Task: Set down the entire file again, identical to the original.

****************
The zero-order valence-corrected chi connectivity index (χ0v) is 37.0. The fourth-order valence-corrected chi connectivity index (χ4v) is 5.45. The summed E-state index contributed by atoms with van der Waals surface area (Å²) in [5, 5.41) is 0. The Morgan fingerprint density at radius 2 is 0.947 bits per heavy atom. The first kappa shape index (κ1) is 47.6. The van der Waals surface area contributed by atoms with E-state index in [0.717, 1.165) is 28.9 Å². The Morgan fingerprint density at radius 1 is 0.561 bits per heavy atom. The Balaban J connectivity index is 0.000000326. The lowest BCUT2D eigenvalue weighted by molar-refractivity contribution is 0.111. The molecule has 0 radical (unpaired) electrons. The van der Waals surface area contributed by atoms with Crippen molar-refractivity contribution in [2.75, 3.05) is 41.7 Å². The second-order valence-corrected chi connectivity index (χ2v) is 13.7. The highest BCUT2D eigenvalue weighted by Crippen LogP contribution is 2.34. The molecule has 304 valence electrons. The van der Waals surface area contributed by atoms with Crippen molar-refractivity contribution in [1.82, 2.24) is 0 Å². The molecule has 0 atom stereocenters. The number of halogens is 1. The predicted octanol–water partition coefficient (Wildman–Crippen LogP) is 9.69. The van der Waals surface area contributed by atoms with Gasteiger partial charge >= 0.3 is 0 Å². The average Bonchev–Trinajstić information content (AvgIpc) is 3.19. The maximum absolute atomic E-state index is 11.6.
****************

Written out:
The zero-order valence-corrected chi connectivity index (χ0v) is 37.0. The fourth-order valence-corrected chi connectivity index (χ4v) is 5.45. The summed E-state index contributed by atoms with van der Waals surface area (Å²) in [5, 5.41) is 0. The Morgan fingerprint density at radius 2 is 0.947 bits per heavy atom. The first kappa shape index (κ1) is 47.6. The van der Waals surface area contributed by atoms with E-state index in [0.717, 1.165) is 28.9 Å². The Morgan fingerprint density at radius 1 is 0.561 bits per heavy atom. The Balaban J connectivity index is 0.000000326. The lowest BCUT2D eigenvalue weighted by molar-refractivity contribution is 0.111. The molecule has 0 radical (unpaired) electrons. The van der Waals surface area contributed by atoms with Crippen molar-refractivity contribution in [2.75, 3.05) is 41.7 Å². The second-order valence-corrected chi connectivity index (χ2v) is 13.7. The highest BCUT2D eigenvalue weighted by Crippen LogP contribution is 2.34. The molecule has 304 valence electrons. The van der Waals surface area contributed by atoms with Crippen molar-refractivity contribution in [1.82, 2.24) is 0 Å². The molecule has 0 atom stereocenters. The number of halogens is 1. The predicted octanol–water partition coefficient (Wildman–Crippen LogP) is 9.69. The van der Waals surface area contributed by atoms with Gasteiger partial charge >= 0.3 is 0 Å². The average Bonchev–Trinajstić information content (AvgIpc) is 3.19. The maximum absolute atomic E-state index is 11.6.